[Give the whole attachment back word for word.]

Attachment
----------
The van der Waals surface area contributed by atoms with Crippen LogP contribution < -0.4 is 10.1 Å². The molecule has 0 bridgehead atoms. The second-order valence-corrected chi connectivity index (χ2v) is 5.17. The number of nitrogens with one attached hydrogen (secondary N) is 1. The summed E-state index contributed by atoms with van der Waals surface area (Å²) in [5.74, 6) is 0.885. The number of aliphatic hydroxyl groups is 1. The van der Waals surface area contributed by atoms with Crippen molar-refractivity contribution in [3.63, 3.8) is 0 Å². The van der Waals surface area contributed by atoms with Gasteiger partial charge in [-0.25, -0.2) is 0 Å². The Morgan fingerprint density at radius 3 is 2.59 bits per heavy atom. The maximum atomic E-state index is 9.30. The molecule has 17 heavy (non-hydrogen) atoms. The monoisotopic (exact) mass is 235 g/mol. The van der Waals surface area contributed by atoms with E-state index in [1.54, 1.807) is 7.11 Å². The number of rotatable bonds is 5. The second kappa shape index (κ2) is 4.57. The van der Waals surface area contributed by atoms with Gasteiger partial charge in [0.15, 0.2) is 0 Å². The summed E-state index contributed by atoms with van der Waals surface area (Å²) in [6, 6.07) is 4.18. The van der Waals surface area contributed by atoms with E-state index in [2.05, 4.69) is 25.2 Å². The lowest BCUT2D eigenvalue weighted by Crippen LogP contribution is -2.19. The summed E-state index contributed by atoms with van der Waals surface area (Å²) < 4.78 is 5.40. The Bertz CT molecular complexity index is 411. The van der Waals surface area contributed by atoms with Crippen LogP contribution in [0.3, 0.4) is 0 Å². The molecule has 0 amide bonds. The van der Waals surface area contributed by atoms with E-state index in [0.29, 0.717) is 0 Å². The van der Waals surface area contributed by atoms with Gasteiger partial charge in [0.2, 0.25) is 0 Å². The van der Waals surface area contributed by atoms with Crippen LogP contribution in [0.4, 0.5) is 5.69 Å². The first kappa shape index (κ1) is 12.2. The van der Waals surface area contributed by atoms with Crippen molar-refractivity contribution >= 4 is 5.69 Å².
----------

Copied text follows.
The van der Waals surface area contributed by atoms with Crippen LogP contribution < -0.4 is 10.1 Å². The molecule has 0 bridgehead atoms. The second-order valence-corrected chi connectivity index (χ2v) is 5.17. The number of nitrogens with one attached hydrogen (secondary N) is 1. The summed E-state index contributed by atoms with van der Waals surface area (Å²) in [5.74, 6) is 0.885. The number of aliphatic hydroxyl groups is 1. The van der Waals surface area contributed by atoms with Crippen molar-refractivity contribution in [3.63, 3.8) is 0 Å². The van der Waals surface area contributed by atoms with Gasteiger partial charge in [-0.25, -0.2) is 0 Å². The Morgan fingerprint density at radius 3 is 2.59 bits per heavy atom. The maximum atomic E-state index is 9.30. The molecule has 17 heavy (non-hydrogen) atoms. The monoisotopic (exact) mass is 235 g/mol. The van der Waals surface area contributed by atoms with E-state index in [1.54, 1.807) is 7.11 Å². The number of rotatable bonds is 5. The second kappa shape index (κ2) is 4.57. The van der Waals surface area contributed by atoms with Gasteiger partial charge in [0.15, 0.2) is 0 Å². The summed E-state index contributed by atoms with van der Waals surface area (Å²) in [6, 6.07) is 4.18. The van der Waals surface area contributed by atoms with E-state index in [2.05, 4.69) is 25.2 Å². The lowest BCUT2D eigenvalue weighted by Crippen LogP contribution is -2.19. The summed E-state index contributed by atoms with van der Waals surface area (Å²) < 4.78 is 5.40. The Bertz CT molecular complexity index is 411. The van der Waals surface area contributed by atoms with Crippen LogP contribution in [0.3, 0.4) is 0 Å². The molecule has 0 amide bonds. The van der Waals surface area contributed by atoms with E-state index in [0.29, 0.717) is 0 Å². The van der Waals surface area contributed by atoms with Gasteiger partial charge in [0.2, 0.25) is 0 Å². The van der Waals surface area contributed by atoms with Crippen LogP contribution in [0.4, 0.5) is 5.69 Å². The first kappa shape index (κ1) is 12.2. The van der Waals surface area contributed by atoms with Crippen molar-refractivity contribution >= 4 is 5.69 Å².